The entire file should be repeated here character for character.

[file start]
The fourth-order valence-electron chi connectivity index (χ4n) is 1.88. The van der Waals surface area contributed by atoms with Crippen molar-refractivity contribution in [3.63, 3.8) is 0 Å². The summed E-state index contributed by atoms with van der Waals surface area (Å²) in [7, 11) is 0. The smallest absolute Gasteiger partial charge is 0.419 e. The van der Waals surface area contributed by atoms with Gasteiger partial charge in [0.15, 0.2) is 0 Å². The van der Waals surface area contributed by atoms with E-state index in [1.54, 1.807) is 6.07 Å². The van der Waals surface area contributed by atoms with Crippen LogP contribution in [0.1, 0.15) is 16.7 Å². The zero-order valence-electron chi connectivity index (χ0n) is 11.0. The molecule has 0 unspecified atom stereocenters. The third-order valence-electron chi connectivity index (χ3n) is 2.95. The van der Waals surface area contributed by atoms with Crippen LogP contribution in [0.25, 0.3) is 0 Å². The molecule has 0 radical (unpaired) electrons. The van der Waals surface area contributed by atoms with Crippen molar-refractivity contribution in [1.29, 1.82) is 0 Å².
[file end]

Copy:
The fourth-order valence-electron chi connectivity index (χ4n) is 1.88. The van der Waals surface area contributed by atoms with Crippen molar-refractivity contribution in [3.63, 3.8) is 0 Å². The summed E-state index contributed by atoms with van der Waals surface area (Å²) in [7, 11) is 0. The smallest absolute Gasteiger partial charge is 0.419 e. The van der Waals surface area contributed by atoms with Gasteiger partial charge in [0.15, 0.2) is 0 Å². The van der Waals surface area contributed by atoms with E-state index in [1.54, 1.807) is 6.07 Å². The van der Waals surface area contributed by atoms with Crippen LogP contribution in [0.1, 0.15) is 16.7 Å². The zero-order valence-electron chi connectivity index (χ0n) is 11.0. The molecule has 0 unspecified atom stereocenters. The third-order valence-electron chi connectivity index (χ3n) is 2.95. The van der Waals surface area contributed by atoms with Crippen LogP contribution in [0.25, 0.3) is 0 Å². The molecule has 0 radical (unpaired) electrons. The van der Waals surface area contributed by atoms with Crippen molar-refractivity contribution in [1.29, 1.82) is 0 Å².